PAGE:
8 out of 11 Toronto beaches are Blue Flag certified

This means that, thanks to substantial efforts by the City of Toronto and other partners to reduce E. coli levels, most Toronto beaches now meet international certification standards for water quality, beach management, safety, and environmental education.

Implementation of the City of Toronto’s Wet Weather Flow Master Plan, sewage treatment upgrades, beach grooming measures, and cross-connection trackdown efforts have helped to significantly reduce the numbers of unsafe or “posted days” at Toronto beaches.

bar graph showing steady decrease in number of posted days for Toronto beaches from 2000 to 2022

Going for a swim? Check the water quality conditions before you head out.

aerial view of Kew Beach in Toronto

… But We’re Not Done Yet

The City of Toronto continues to work diligently to reduce contamination at waterfront beaches, and to address any remaining sources of E. coli.

The Don and Central Waterfront project is a $3-billion-plus initiative to improve water quality in the Lower Don River, Taylor Massey Creek, and Toronto’s Inner Harbour by improving stormwater management and keeping combined sewer overflow out of Toronto’s waterways. LEARN MORE.

paddle boarders at Kew Beach in Toronto

Beach Closures De-listing Criteria

cover page of Beaches Criteria Update reportIn 2020, the Toronto and Region Remedial Action Plan (RAP) updated the de-listing criteria for Beneficial Use Impairment (BUI) 10 – Beach Closures.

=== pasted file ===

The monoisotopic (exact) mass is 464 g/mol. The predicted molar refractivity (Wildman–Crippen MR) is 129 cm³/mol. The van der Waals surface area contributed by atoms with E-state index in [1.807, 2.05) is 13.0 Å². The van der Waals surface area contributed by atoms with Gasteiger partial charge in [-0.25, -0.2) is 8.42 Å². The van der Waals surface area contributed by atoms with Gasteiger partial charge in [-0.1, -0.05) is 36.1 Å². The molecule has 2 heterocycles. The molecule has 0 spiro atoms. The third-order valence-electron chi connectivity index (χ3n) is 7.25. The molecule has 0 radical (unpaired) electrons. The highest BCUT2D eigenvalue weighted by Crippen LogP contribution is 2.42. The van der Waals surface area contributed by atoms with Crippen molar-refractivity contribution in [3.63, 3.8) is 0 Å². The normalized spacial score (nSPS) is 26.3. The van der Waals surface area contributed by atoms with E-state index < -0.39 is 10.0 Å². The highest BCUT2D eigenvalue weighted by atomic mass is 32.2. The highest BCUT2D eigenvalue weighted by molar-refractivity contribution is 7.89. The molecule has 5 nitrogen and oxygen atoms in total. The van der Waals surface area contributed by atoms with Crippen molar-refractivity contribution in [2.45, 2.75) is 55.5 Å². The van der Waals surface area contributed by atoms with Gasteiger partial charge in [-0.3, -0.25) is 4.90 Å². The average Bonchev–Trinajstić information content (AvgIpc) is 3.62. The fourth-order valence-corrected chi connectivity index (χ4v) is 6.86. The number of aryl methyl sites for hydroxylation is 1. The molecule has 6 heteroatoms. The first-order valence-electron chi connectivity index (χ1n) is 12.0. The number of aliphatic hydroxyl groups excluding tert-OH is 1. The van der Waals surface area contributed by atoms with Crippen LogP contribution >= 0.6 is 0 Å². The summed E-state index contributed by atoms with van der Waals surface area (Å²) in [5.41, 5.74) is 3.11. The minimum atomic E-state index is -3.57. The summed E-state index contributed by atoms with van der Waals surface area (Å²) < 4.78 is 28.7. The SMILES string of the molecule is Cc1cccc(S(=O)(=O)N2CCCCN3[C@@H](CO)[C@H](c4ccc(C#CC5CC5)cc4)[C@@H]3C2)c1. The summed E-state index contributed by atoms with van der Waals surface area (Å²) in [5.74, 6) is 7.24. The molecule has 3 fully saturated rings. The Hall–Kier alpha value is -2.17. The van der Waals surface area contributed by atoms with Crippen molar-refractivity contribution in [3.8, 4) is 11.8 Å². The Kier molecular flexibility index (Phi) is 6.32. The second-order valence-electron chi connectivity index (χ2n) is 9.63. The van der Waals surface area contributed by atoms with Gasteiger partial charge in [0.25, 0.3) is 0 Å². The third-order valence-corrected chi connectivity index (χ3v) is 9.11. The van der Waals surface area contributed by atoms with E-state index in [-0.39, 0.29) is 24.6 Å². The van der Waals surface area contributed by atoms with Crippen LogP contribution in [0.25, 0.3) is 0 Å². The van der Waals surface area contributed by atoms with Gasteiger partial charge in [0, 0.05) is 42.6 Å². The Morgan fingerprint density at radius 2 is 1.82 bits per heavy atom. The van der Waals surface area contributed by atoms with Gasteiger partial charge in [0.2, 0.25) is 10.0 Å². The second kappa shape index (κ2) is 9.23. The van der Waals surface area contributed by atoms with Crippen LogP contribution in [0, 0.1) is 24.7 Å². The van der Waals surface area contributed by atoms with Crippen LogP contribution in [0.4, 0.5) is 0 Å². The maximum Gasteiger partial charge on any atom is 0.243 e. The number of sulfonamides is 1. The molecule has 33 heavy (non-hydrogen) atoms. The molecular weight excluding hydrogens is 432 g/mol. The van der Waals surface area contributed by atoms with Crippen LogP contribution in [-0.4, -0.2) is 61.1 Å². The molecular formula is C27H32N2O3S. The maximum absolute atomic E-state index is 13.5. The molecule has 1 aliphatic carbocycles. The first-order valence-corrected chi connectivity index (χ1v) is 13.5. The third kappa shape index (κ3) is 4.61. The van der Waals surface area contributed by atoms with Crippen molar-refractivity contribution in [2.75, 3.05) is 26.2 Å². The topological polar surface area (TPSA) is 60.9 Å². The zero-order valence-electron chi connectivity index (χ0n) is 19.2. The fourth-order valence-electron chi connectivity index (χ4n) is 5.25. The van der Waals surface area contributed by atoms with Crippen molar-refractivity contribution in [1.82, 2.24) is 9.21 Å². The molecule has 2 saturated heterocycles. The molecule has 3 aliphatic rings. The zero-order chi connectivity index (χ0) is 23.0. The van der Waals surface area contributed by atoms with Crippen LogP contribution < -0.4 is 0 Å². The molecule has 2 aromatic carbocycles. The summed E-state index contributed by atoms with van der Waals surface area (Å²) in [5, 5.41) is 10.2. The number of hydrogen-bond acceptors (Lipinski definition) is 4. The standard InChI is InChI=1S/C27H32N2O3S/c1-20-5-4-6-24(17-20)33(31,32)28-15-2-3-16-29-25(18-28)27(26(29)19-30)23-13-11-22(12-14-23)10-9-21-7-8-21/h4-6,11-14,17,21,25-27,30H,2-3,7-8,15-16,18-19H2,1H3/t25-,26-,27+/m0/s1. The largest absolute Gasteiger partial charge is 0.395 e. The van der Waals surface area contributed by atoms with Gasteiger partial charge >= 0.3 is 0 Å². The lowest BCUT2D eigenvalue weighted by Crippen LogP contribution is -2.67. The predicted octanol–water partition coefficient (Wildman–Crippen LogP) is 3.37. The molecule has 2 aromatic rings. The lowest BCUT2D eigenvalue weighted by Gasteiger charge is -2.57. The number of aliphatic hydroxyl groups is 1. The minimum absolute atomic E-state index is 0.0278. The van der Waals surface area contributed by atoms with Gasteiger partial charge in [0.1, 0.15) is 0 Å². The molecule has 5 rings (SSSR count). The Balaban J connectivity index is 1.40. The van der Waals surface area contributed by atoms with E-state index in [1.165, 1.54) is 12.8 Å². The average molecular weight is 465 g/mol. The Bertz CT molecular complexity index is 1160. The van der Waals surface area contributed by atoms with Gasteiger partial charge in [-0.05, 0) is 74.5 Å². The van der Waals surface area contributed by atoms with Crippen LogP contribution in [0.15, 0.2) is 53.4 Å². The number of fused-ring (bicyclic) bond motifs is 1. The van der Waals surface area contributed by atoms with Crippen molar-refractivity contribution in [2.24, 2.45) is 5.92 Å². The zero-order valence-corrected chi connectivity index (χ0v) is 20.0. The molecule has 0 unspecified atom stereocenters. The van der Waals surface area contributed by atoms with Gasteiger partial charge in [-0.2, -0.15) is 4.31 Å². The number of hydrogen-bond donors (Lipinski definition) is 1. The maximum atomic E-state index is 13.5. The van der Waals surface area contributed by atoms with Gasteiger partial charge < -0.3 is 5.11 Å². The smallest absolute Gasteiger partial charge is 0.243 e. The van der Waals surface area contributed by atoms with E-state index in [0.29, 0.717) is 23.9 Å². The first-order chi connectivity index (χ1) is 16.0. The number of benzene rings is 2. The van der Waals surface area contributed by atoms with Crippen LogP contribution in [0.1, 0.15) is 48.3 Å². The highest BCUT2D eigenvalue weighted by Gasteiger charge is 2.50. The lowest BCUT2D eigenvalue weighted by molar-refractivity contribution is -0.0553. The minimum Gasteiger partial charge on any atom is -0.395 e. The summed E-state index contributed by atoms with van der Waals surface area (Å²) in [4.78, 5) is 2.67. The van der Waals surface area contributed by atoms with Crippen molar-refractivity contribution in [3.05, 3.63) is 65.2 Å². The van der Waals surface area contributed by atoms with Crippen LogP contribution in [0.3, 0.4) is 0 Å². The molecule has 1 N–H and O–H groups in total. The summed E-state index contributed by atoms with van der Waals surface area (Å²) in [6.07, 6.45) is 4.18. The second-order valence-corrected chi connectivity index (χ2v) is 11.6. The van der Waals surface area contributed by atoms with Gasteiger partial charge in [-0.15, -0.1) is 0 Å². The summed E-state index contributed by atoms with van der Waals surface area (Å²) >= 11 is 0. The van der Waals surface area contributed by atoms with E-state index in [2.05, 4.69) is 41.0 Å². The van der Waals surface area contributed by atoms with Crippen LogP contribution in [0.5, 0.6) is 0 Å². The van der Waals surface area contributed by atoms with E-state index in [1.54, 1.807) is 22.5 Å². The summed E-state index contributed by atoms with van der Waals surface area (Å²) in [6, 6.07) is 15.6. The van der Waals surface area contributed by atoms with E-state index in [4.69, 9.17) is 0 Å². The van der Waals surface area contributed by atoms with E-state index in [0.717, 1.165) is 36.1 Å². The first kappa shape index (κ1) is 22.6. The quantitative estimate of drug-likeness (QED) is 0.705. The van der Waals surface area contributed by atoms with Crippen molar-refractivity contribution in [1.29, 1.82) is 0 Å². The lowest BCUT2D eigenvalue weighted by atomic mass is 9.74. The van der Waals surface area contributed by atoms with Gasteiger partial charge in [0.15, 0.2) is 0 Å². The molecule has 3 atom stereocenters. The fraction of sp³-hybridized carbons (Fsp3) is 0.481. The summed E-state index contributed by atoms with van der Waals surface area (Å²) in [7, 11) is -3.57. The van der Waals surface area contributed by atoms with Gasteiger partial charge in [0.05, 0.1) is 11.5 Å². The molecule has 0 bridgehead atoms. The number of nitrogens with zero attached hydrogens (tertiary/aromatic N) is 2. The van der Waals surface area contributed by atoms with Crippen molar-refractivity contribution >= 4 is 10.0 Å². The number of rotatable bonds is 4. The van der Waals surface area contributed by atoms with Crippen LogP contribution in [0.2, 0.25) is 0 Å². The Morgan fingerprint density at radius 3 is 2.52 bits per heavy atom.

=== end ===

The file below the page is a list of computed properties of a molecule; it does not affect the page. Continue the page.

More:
The new criteria were developed with input from the Beach Closures technical working group, and the Toronto and Region RAP team, both of which comprise experts from all three levels of government.

The de-listing criteria are:

“Toronto and Region Area of Concern (AOC) bathing beaches are open 80% or more of the swimming season as determined by Toronto Public Health.

At bathing beaches where this guideline cannot be achieved for 80% of the swimming season:

  • Sources of fecal pollution and impaired water quality must be identified and pollution prevention and remediation plans implemented.
  • Risk management strategies and communication plans must be implemented to protect human health.”

Actions to address these criteria include:






Explore TRCA’s Watershed and Ecosystems Reporting Hub to learn more about beach water quality in Toronto and Region.

Select the image below to visit the reporting hub.

TRCA Watershed and Ecosystems Reporting Hub - Beach Water Quality